Beaver Creek Wild and Scenic River
Adress: Central, Alaska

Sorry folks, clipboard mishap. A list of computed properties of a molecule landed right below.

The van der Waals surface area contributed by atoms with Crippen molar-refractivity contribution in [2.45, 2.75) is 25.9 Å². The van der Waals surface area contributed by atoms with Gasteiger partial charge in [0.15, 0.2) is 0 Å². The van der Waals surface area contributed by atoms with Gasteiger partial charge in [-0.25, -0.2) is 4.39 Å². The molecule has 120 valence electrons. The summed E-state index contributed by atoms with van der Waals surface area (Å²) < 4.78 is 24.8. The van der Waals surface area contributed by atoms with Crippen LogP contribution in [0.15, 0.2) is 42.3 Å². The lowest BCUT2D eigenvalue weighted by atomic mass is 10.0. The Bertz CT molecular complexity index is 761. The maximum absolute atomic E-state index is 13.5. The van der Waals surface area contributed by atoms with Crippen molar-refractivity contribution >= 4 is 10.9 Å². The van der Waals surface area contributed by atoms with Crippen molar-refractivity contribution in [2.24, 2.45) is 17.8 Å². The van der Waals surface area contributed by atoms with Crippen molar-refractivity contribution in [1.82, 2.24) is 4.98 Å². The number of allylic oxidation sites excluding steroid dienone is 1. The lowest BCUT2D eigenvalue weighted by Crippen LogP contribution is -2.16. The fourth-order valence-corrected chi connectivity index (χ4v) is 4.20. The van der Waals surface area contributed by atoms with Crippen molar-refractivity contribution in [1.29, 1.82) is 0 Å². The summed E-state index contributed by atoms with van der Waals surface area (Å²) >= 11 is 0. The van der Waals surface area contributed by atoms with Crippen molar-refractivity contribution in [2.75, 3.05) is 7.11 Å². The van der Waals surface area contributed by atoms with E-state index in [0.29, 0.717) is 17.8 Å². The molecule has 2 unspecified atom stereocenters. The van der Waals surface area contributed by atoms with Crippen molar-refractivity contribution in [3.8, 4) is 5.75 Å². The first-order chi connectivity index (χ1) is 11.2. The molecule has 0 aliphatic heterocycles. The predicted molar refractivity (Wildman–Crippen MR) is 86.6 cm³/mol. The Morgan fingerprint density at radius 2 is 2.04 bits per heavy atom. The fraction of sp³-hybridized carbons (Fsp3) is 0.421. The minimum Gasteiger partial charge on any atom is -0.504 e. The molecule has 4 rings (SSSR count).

Beaver Creek Wild and Scenic River has its headwaters in the White Mountains, approximately 50 miles north of Fairbanks, Alaska. The river flows west past the jagged limestone ridges of the White Mountains before flowing to the north and east, where it enters the Yukon Flats and joins the Yukon River. The first 127 miles of Beaver Creek, most of it within the White Mountains National Recreation Area, were designated a national wild river by the Alaska National Interest Lands Conservation Act in 1980. The last 16 miles of designated wild river lie within the Yukon Flats National Wildlife Refuge. The river's setting within the heart of the White Mountains presents outstanding scenic and geological opportunities within the region and identified as one of the values for which the river is managed. Beaver Creek has one of the highest diversity of fish species in the region, with Arctic grayling the predominant species. Other types of fish include northern pike, sheefish, burbot, and salmon. Dall sheep inhabit the bluffs and steep ridges along the river. Moose, caribou, and both grizzly and black bears live throughout the area. Among river adventurers, Beaver Creek has long been a popular destination recognized regionally, nationally, and internationally as a truly wilderness type of experience. The river's clear water, modest Class I rapids, and unparalleled scenery make for a relaxing trip. Floating Beaver Creek can take from seven days to three weeks to complete. For shorter trips, arrangements can be made with an air taxi for a gravel bar pick-up near Victoria Creek. Others continue for several more weeks onto the Yukon River and take out at the bridge on the Dalton Highway. This 360-mile trip has been called the longest road-to-road float in North America.